Exploring an exotic new place is wonderful and fascinating – until you need a toilet. Then the strangeness can be intimidating, and cause delays at the worst possible moment.
Italy doesn’t have many public toilets. You will find them in the larger railway stations. Expect to pay, e.g. 70 euro cents in Milan’s Central Station. This is a good thing, because it means that an attendant is constantly on duty, keeping those bathrooms clean. In smaller railway stations, there is almost always a little building with bathrooms at one end of the platform; these are usually squatters, cleanliness is variable, and don’t expect to find toilet paper (when travelling anywhere in the world, I usually carry packs of tissues for bathroom use).
If you’re travelling by car, any highway gas station and rest stop restaurant/bar will of course have toilets. These, too, are usually attended and clean although they are often unheated! You should leave a tip for the attendant, 50 cents to one euro.
When you’re walking around a city or town, finding a toilet is a little trickier. Very occasionally you will find public toilets maintained by the city; cleanliness is highly variable.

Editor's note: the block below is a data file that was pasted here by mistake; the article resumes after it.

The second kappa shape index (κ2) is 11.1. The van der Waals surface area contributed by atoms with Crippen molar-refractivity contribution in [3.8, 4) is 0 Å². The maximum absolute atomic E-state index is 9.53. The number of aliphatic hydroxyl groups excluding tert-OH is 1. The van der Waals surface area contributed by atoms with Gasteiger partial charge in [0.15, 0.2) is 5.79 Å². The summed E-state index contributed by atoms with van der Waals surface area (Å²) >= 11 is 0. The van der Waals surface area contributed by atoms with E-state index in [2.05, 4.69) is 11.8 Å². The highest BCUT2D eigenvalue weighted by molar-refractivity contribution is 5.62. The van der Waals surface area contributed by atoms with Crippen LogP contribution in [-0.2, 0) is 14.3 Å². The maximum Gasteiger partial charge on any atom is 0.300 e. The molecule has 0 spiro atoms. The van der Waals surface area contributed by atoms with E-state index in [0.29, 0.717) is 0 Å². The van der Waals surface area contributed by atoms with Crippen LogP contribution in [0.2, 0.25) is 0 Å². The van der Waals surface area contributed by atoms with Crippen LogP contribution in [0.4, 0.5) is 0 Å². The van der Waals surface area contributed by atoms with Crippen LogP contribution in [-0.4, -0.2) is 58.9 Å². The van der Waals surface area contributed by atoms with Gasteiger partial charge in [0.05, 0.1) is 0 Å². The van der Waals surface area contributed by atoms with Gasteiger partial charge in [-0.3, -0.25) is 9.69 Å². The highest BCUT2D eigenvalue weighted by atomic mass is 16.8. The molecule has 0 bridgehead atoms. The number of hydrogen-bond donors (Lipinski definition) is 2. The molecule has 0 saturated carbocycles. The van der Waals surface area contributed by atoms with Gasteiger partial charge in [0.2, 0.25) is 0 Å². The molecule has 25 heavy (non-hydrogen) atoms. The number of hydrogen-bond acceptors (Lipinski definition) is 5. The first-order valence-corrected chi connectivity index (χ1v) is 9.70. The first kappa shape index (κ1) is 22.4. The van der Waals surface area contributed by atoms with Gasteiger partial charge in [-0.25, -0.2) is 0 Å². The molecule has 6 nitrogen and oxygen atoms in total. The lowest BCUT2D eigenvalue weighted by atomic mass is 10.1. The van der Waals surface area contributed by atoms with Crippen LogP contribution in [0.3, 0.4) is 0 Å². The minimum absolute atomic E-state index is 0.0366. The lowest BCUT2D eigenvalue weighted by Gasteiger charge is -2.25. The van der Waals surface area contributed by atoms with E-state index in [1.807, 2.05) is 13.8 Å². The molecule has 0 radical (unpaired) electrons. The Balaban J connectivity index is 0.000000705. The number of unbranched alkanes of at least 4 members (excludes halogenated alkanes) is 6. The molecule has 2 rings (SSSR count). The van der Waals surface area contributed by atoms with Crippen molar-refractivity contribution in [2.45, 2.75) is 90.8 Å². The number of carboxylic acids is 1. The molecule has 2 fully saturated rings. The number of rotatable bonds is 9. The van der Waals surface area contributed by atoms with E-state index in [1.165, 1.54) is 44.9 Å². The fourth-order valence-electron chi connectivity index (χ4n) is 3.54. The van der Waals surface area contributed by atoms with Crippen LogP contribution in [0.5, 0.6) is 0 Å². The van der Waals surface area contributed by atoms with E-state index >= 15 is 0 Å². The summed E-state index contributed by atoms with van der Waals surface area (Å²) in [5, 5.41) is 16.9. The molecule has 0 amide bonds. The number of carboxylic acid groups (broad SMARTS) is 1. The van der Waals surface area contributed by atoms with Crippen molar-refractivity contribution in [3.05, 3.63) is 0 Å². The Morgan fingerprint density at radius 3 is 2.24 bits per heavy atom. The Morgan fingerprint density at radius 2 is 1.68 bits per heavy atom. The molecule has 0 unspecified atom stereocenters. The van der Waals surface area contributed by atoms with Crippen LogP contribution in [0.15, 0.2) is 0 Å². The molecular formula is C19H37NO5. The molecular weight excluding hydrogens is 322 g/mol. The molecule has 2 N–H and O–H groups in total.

My usual solution is to go into a (coffee) bar, use the toilet, and then buy something – cup of coffee, glass of mineral water or, if I’m really not thirsty, a pack of gum. Using the toilet without being a paying customer would be rude, though you can get away with it without incurring anyone’s wrath if you’ve got a small child or an obvious emergency.
Be aware, however, that many bars, especially smaller ones, only have a squat toilet. These are more hygienic because the only part of you that touches the toilet is your shoes. However, it takes good knees, balance, and some practice not to pee on your own feet.
Add your own Italian toilet tips.